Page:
This is the great question of the 21st Century, really, and it’s as hard to settle as it is vital.
For the longest time, it was seen as rather axiomatic that getting carbon emissions down to a sustainable level would mean saying “goodbye to growth.” This was phrased in different ways – usually with some vague comment about how we’d all be better off if we didn’t care so much about ‘stuff’ and how a post-growth society could be fairer, more peaceful, more equal, etc. (See for example Affluenza and Prosperity without Growth, or the provocatively-titled website Make Wealth History.) This seems to be intuitively sensible to quite a lot of people, and there’s a veritable cottage industry devoted to helping people ‘live sustainably’ by reducing their economic activity in order to reduce their personal carbon footprint – growing their own food and so on.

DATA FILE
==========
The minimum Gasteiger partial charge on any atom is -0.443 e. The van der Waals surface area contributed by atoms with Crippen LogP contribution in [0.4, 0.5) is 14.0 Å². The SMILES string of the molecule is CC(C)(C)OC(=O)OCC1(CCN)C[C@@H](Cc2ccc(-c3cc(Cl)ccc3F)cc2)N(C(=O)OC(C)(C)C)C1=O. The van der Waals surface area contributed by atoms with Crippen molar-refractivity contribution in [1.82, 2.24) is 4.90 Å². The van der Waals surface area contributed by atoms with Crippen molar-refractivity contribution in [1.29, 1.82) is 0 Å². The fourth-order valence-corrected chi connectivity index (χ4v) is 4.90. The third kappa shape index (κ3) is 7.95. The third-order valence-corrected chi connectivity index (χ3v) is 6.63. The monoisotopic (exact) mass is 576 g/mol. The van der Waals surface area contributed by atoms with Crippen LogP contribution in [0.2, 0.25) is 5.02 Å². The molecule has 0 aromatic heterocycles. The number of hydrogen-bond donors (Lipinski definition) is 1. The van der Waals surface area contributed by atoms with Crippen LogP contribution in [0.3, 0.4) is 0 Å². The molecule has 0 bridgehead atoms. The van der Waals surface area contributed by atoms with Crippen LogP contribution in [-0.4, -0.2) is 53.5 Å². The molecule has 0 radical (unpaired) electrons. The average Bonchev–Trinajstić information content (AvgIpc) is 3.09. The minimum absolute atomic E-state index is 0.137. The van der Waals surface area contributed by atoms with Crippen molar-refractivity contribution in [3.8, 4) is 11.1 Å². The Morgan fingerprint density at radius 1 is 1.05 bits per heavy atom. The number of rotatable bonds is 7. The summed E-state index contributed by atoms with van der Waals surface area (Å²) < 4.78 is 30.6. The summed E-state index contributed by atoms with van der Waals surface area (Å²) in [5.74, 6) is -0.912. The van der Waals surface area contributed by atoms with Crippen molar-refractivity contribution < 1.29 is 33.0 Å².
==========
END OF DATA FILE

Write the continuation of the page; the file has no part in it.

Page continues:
In more recent years, though, this reaction has been roundly challenged by a more optimistic view, apparently nicknamed ‘bright green’, which believes that a combination of technological improvements can enable us to reduce emissions to below dangerous levels without sacrificing (much) economic growth – or the key aspects of our cosy Western lifestyles. This view has quickly become the mainstream view amongst policymakers – particularly since the 2007 Stern report, which argued addressing climate change was achievable for the cost of a few % of GDP growth. (It’s also Al Gore’s basic position.)
It’s also a view I’m instinctively drawn to.